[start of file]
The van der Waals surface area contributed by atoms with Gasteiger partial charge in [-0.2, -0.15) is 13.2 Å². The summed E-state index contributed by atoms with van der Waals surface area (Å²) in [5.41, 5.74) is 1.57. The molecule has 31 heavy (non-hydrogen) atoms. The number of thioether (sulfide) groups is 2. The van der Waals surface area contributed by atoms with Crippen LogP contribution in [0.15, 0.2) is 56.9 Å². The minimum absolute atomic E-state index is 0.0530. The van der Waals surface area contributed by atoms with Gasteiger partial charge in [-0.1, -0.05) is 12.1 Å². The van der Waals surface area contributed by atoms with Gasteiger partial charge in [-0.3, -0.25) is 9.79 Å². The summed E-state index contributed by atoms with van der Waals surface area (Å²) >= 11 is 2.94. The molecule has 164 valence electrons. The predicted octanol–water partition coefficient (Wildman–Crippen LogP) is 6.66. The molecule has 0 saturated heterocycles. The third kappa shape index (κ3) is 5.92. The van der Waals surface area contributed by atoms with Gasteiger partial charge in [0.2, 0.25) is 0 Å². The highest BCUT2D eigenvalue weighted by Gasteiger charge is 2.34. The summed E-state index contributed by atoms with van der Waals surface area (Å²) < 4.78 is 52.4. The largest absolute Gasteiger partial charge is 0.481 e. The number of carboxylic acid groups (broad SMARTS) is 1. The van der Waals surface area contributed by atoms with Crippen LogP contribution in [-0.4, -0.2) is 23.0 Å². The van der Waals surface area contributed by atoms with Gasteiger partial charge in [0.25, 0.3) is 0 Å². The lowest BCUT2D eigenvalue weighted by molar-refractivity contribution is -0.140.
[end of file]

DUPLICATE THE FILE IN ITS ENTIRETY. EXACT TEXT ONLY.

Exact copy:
The van der Waals surface area contributed by atoms with Gasteiger partial charge in [-0.2, -0.15) is 13.2 Å². The summed E-state index contributed by atoms with van der Waals surface area (Å²) in [5.41, 5.74) is 1.57. The molecule has 31 heavy (non-hydrogen) atoms. The number of thioether (sulfide) groups is 2. The van der Waals surface area contributed by atoms with Crippen LogP contribution in [0.15, 0.2) is 56.9 Å². The minimum absolute atomic E-state index is 0.0530. The van der Waals surface area contributed by atoms with Gasteiger partial charge in [-0.1, -0.05) is 12.1 Å². The van der Waals surface area contributed by atoms with Gasteiger partial charge in [-0.3, -0.25) is 9.79 Å². The summed E-state index contributed by atoms with van der Waals surface area (Å²) >= 11 is 2.94. The molecule has 164 valence electrons. The predicted octanol–water partition coefficient (Wildman–Crippen LogP) is 6.66. The molecule has 0 saturated heterocycles. The third kappa shape index (κ3) is 5.92. The van der Waals surface area contributed by atoms with Gasteiger partial charge in [0.2, 0.25) is 0 Å². The highest BCUT2D eigenvalue weighted by Gasteiger charge is 2.34. The summed E-state index contributed by atoms with van der Waals surface area (Å²) < 4.78 is 52.4. The largest absolute Gasteiger partial charge is 0.481 e. The number of carboxylic acid groups (broad SMARTS) is 1. The van der Waals surface area contributed by atoms with Crippen LogP contribution in [-0.4, -0.2) is 23.0 Å². The van der Waals surface area contributed by atoms with Gasteiger partial charge in [0.25, 0.3) is 0 Å². The lowest BCUT2D eigenvalue weighted by molar-refractivity contribution is -0.140.